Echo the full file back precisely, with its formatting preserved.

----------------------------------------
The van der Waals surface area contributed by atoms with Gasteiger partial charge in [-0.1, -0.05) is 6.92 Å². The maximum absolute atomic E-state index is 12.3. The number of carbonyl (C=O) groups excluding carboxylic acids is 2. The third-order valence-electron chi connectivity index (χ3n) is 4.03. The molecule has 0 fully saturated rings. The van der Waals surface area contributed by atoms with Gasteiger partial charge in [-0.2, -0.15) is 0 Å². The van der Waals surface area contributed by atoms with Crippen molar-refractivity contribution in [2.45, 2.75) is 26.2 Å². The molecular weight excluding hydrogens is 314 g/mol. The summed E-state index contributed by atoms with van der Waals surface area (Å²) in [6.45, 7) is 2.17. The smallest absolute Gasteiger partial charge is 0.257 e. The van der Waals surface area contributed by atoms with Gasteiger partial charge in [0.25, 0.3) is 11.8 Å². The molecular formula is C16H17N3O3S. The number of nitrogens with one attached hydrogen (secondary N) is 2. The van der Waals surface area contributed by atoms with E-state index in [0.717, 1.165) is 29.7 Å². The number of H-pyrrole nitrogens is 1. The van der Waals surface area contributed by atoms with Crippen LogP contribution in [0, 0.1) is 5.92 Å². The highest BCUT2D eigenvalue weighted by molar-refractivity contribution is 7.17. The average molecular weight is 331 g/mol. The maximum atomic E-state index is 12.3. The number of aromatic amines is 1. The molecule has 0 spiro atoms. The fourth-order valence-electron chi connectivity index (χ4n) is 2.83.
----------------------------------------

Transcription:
The van der Waals surface area contributed by atoms with Gasteiger partial charge in [-0.1, -0.05) is 6.92 Å². The maximum absolute atomic E-state index is 12.3. The number of carbonyl (C=O) groups excluding carboxylic acids is 2. The third-order valence-electron chi connectivity index (χ3n) is 4.03. The molecule has 0 fully saturated rings. The van der Waals surface area contributed by atoms with Gasteiger partial charge in [-0.2, -0.15) is 0 Å². The van der Waals surface area contributed by atoms with Crippen molar-refractivity contribution in [2.45, 2.75) is 26.2 Å². The molecular weight excluding hydrogens is 314 g/mol. The summed E-state index contributed by atoms with van der Waals surface area (Å²) in [6.45, 7) is 2.17. The smallest absolute Gasteiger partial charge is 0.257 e. The van der Waals surface area contributed by atoms with Gasteiger partial charge in [0.25, 0.3) is 11.8 Å². The molecular formula is C16H17N3O3S. The number of nitrogens with one attached hydrogen (secondary N) is 2. The van der Waals surface area contributed by atoms with E-state index in [0.717, 1.165) is 29.7 Å². The number of H-pyrrole nitrogens is 1. The van der Waals surface area contributed by atoms with Crippen LogP contribution in [0, 0.1) is 5.92 Å². The highest BCUT2D eigenvalue weighted by molar-refractivity contribution is 7.17. The average molecular weight is 331 g/mol. The maximum atomic E-state index is 12.3. The number of aromatic amines is 1. The molecule has 0 spiro atoms. The fourth-order valence-electron chi connectivity index (χ4n) is 2.83.